When a legend dies, it’s always hard to find words adequate to mourn his passing, It is doubly so in the case of Colin McRae, killed in a helicopter accident near his home in Scotland.
McRae was no ordinary man but someone whose charisma and enthusiasm extended beyond the world of international rallying, to genuinely enthuse a whole generation with excitement and ambition.
It would be simple to imagine that his career was mapped out by virtue of being the eldest son of five-times British Rally Champion Jimmy McRae, but the truth is that his father never particularly encouraged him to take up motorsport, while his mother Margaret worried when he started to move up the ranks of motorcycle scrambling and trials. While Jimmy was in the ascendant in British rallying in Vauxhalls and Opels, Colin still too young to have a licence switched to cars, and autotests. After winning the 1985 West of Scotland Championship at age 16, as soon as he was 17 Colin acquired a Group A Talbot Sunbeam Ti and started rallying. He shared the spanner work on his cars with Barry Lockhead and thus quickly learned how the machines functioned… and how he could get the best out of them.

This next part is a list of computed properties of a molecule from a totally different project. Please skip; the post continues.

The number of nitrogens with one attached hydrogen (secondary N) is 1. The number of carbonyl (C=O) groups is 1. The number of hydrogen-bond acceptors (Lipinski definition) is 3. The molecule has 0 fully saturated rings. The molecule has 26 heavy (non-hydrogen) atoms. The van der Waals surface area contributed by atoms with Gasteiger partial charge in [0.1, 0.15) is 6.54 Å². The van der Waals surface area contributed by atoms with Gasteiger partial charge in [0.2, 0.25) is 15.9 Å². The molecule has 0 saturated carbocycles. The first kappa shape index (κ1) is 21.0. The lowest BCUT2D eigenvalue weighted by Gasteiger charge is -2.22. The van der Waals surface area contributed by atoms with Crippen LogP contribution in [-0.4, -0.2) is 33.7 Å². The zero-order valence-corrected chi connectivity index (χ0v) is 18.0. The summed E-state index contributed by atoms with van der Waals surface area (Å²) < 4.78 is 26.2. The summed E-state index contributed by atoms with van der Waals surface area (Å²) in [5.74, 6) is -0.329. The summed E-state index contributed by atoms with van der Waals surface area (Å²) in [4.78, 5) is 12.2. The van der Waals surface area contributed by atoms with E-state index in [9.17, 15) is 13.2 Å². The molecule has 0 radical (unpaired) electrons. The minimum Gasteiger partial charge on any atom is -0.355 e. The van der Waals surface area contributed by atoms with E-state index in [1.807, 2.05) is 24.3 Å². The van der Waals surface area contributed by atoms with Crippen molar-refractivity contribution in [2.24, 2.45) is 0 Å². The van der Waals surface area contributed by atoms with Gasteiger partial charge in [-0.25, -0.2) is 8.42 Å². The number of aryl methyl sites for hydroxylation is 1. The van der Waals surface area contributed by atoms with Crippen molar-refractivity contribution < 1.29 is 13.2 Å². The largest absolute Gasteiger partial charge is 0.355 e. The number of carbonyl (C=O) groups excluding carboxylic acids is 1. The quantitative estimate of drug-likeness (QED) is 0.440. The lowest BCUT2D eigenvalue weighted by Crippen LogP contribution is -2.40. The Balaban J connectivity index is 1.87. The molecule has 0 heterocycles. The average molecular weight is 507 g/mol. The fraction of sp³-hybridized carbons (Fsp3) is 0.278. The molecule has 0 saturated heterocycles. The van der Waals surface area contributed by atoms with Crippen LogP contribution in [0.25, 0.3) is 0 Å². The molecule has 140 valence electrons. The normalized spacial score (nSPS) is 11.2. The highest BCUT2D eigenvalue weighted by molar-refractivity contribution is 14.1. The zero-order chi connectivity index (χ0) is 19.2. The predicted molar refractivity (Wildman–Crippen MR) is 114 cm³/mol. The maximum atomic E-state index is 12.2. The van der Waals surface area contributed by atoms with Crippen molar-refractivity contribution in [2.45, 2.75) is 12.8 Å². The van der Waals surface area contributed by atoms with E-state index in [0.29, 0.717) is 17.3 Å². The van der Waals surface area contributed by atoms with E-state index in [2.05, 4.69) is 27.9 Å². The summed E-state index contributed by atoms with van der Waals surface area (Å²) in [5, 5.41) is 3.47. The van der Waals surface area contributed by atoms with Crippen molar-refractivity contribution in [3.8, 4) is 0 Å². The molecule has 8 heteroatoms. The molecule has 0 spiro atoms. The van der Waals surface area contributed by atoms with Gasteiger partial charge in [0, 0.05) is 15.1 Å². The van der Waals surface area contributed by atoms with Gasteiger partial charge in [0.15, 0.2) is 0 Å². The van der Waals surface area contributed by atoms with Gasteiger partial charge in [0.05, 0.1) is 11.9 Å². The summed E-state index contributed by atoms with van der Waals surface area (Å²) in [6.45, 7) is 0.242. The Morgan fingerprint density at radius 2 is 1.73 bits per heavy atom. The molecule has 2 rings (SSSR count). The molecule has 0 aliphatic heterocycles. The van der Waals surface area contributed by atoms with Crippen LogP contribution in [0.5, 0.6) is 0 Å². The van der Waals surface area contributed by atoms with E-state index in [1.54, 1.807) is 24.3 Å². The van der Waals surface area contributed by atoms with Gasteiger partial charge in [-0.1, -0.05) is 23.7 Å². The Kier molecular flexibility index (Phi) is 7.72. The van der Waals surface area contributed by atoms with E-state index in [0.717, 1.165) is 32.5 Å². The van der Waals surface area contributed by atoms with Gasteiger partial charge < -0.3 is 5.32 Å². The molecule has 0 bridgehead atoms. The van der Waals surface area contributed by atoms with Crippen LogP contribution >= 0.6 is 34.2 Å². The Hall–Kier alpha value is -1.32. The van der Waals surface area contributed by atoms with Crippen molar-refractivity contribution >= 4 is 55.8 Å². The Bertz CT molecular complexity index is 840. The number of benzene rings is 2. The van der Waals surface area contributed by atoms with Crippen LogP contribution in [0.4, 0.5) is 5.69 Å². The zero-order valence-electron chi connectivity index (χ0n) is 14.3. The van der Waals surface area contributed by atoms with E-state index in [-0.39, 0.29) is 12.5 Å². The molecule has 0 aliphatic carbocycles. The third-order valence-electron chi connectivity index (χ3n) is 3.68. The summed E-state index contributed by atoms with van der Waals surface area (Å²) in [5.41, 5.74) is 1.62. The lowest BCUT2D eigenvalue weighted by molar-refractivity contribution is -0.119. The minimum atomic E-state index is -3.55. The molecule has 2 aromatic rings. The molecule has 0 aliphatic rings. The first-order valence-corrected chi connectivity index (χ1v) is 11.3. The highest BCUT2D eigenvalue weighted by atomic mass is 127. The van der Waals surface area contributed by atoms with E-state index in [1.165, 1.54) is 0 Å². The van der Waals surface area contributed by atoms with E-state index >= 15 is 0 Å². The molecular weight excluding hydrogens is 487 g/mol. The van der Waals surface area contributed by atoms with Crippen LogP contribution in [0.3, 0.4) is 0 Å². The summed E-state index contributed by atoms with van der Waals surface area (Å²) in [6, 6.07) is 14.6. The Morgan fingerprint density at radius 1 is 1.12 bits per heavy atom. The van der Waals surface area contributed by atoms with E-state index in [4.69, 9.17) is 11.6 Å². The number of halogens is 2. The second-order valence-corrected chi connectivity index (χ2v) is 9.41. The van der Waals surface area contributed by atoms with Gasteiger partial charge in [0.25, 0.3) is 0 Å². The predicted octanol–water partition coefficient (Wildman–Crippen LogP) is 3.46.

With the Sunbeam, he often led Group A, but the old car was fragile and retirements were frequent. In 1987 and 1988 he drove a Vauxhall Nova and began to get results. He won his class twice on the BRC and, crucially, got the backing of the British Junior Team to compete in two WRC rallies. During 1989, he drove a Group N Sierra RS Cosworth, finishing second in the group to Pentti Airikkala. Moving up to a Group A Sierra for 1990, he took second place in the BRC with this twowheel-drive car to David Llewellyn’s all-conquering Toyota Celica GT-4.